The world's oldest impact crater half your age of the Earth

Impact crater Yarrabubba, located in the Western part of Australia was formed 2,229 billion years ago, scientists have found.

a New study published in the journal Nature Communications, showed that he is the oldest known meteorite in the world, and its age is about half of the time of existence of the Earth.

in addition, Yarrabubba 200 million years older than any other similar formations on the planet.

According to assumptions of specialists, the fall of the meteorite in Australia could significantly change the Earth’s climate, bringing the end of one of the oldest and most extensive glaciation, which began and ended in the Paleoproterozoic.

Scientists have long suspected that Yarrabubba formed several billion years ago, but to determine the age of such ancient craters difficult. They are usually poorly preserved due to erosion and earthquakes.

To accurately estimate the age of Yarrabubba, the team studied the minerals monazite and zircon, found in the so-called points of shock recrystallization where a meteorite impact has changed the structure of the minerals. They need scientists found a microscopic grain.

They were dated using the uranium-thorium-lead method and to accurately determine the age of 70-kilometer-wide crater. It turned out the meteorite fell at about the same time when our planet is out of phase “Earth-snowball.”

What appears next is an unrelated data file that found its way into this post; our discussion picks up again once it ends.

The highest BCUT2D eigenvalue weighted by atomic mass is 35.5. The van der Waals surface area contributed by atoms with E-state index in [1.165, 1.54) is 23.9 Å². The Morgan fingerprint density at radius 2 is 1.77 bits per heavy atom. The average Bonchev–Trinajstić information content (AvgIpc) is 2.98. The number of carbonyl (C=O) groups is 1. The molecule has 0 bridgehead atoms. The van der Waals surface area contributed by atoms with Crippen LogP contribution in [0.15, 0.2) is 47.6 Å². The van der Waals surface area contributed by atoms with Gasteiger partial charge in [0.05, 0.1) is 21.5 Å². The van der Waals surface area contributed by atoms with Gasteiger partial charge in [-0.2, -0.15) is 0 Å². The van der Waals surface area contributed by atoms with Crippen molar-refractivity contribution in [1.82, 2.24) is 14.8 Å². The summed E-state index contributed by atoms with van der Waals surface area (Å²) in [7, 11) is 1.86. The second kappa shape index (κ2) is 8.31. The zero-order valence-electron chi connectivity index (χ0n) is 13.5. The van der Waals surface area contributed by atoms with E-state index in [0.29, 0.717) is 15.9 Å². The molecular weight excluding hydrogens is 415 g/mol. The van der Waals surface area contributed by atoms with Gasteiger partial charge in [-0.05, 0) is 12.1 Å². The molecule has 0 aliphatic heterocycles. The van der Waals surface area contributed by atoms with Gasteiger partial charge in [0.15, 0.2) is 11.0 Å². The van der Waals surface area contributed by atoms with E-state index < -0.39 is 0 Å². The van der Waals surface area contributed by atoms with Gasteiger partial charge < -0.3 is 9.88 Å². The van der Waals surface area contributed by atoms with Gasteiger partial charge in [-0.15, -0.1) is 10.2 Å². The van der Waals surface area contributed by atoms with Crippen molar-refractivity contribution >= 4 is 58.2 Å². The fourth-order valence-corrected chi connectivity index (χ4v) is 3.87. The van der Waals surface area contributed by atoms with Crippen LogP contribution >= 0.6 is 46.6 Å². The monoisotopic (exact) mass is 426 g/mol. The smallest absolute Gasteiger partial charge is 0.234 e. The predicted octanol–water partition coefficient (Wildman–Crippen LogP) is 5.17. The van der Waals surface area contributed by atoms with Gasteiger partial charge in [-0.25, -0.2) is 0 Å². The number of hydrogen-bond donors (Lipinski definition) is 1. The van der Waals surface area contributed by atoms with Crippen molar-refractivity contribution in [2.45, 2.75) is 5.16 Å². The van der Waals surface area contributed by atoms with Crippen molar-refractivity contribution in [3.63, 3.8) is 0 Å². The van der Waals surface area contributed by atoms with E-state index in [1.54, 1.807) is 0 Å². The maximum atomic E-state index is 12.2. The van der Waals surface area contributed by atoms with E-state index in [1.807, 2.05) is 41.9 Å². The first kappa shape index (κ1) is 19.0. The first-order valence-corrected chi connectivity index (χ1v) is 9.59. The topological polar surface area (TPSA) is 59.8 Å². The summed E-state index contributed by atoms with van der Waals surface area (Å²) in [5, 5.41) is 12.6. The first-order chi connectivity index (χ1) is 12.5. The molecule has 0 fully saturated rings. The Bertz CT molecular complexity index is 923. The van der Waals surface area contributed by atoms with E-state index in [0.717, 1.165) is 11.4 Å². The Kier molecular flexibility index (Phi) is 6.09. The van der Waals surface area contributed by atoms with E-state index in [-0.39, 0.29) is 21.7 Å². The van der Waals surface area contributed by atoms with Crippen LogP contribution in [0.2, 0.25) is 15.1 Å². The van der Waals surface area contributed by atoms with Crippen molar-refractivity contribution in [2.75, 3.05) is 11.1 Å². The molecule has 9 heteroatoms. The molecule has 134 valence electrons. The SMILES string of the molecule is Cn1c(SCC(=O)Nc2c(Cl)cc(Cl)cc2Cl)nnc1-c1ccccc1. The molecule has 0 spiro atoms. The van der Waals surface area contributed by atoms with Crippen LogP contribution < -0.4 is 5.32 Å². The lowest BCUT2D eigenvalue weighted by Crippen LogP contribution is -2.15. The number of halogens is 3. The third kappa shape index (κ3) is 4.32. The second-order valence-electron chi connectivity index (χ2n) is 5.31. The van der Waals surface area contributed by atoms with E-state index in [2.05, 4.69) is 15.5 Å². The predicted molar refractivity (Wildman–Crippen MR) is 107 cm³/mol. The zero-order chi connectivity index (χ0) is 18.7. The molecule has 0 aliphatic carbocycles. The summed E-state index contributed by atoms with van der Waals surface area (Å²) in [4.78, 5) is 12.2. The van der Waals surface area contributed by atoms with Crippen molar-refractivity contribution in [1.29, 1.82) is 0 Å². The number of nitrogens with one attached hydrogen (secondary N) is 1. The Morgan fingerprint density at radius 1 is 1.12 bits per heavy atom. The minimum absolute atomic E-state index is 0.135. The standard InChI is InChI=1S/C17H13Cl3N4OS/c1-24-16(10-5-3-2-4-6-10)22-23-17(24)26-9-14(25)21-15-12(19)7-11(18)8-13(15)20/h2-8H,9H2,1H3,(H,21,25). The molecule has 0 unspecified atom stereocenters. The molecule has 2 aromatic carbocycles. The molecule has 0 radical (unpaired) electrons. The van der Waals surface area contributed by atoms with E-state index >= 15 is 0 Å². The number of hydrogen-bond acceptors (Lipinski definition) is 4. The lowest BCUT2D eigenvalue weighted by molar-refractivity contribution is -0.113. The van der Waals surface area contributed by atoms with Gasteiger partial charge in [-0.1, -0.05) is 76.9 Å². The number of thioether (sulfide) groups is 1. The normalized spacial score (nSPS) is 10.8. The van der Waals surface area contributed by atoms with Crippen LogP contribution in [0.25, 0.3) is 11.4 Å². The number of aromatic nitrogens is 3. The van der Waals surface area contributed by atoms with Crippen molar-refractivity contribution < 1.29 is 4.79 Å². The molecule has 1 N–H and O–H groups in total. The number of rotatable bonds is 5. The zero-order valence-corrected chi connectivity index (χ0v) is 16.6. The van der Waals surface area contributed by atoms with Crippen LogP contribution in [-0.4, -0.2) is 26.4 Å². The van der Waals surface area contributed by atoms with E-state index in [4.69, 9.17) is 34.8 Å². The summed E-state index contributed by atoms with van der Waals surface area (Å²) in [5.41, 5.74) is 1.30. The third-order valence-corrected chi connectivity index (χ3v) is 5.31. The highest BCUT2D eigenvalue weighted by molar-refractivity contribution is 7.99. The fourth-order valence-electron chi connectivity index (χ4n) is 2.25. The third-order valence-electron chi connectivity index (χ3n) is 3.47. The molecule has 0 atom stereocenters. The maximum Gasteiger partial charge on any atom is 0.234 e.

“Glacial deposits were absent in the rocks for about 400 million years after the appearance of Yarrabubba,” notes Professor Chris Kirkland’s (Chris Kirkland) from the School of Earth Sciences and planets, University kertina.

the Researchers suggest that the place where the meteorite fell, was covered with ice, as much of the Land at the time. Because of the powerful shot into the atmosphere could get up to half a million tons of vaporized ice. But water vapor is even more “effective” greenhouse gas than carbon dioxide. It could make the climate much warmer.

However, with such a Hypothesis not everyone agrees. So, Professor Tim burrows (Tim Barrows) from the University of Wollongong who did not participate in this study, considers it nothing more than a beautiful theory. The fact that there is no evidence that the place of the meteorite fall was attended by a glacier.

However, the accuracy of the calculation of the age of the crater burrows impressed. The same technique described in detail in the journal Nature Communications, it proposes to use to determine the age of other ancient craters.

earlier, “News.Science” ( wrote about how the Popigai crater in Siberia, scientists have linked the mass extinction, as well as that of the earth’s craters are traces of the fall of asteroids with satellites.

Text: To.Science